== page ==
Although nothing in the Compact compels South Carolina to take over Medicare, nothing would stop it from doing so. The Compact only excludes health care provided by the Department of Defense and United States Department of Veteran Affairs to Native Americans.

The lead sponsor of S. 836 had not understood that this Compact includes Medicare—a highly popular program. In the face of questioning from Sen. Brad Hutto on the point, Sen. Mike Rose said he did not believe it did. Clearly it does. When Hutto attempted to amend the bill on 3rd Reading to exclude Medicare, the Senate stopped him from offering that amendment. Senator Rose, at that point, moved to put off the debate until he had researched the question—a motion which barely passed. The bill will be up next week.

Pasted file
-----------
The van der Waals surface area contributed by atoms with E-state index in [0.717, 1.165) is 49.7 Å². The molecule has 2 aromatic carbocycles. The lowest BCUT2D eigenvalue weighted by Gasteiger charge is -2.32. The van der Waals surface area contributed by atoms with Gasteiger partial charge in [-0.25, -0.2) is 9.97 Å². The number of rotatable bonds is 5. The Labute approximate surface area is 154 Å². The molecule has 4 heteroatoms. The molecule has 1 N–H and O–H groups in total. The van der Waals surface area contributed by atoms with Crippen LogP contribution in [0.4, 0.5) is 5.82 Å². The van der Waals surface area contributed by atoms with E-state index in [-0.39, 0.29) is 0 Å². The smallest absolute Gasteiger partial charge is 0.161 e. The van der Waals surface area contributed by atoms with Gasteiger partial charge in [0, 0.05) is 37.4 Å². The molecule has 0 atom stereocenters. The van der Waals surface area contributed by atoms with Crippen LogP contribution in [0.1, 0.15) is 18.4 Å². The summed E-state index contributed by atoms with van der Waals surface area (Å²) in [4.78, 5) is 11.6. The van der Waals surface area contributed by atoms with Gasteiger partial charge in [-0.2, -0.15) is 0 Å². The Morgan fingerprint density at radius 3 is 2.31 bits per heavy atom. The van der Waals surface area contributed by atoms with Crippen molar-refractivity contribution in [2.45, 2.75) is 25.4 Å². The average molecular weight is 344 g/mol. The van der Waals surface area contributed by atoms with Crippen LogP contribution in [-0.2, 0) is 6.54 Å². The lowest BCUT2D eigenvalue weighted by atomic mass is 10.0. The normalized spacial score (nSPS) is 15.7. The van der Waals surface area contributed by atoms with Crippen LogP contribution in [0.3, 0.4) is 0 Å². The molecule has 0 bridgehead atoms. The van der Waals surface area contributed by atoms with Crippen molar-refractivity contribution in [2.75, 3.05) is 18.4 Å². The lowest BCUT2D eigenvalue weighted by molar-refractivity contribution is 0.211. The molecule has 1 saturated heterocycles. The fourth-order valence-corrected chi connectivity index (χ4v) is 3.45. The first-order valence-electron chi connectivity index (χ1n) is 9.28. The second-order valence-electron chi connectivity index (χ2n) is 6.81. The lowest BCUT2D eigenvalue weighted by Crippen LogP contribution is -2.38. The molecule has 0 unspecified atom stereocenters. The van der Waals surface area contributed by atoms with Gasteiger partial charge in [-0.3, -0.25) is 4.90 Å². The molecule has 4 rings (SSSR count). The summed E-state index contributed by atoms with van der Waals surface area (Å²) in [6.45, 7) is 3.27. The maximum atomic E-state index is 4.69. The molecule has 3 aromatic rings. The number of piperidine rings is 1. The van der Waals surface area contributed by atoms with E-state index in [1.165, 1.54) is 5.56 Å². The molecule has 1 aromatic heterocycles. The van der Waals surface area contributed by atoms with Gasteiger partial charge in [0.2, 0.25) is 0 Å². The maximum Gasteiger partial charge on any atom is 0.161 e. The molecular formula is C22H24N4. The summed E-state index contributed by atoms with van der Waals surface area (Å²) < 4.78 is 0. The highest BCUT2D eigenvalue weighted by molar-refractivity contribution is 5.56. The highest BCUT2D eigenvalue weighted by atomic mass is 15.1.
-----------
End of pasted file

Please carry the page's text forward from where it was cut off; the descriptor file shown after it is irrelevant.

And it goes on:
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SC GOP House Tax Plan Shifts a Billion Dollars onto Owners of Homes and Vehicles

Two of the bills in the SC House GOP Caucus tax package will both transfer significant tax burden onto homeowners and car owners and gut budgets of schools, counties, municipalities and special purpose districts.  The legislation is advertised as reducing assessment ratios on manufacturers and on commercial property.  Both are phased in over four years and eight years, respectively.

The manufacturers’ bill artificially reduces the assessment ratio on manufacturing property and on business personal property (“the furniture, fixtures and equipment that are owned and used to operate a business”) to an effective rate of 6 % from the nominal rate of 10.5 %.  This bill will reduce revenues to local governments by $228 million when fully implemented.

The second measure applies not just to commercial properties, but to rental property and second homes as well.  The assessment ratio is dropped from 6 % to 5 %.  This will reduce revenues to local governments (schools, counties, municipalities and special purpose districts) by $827 million when fully implemented.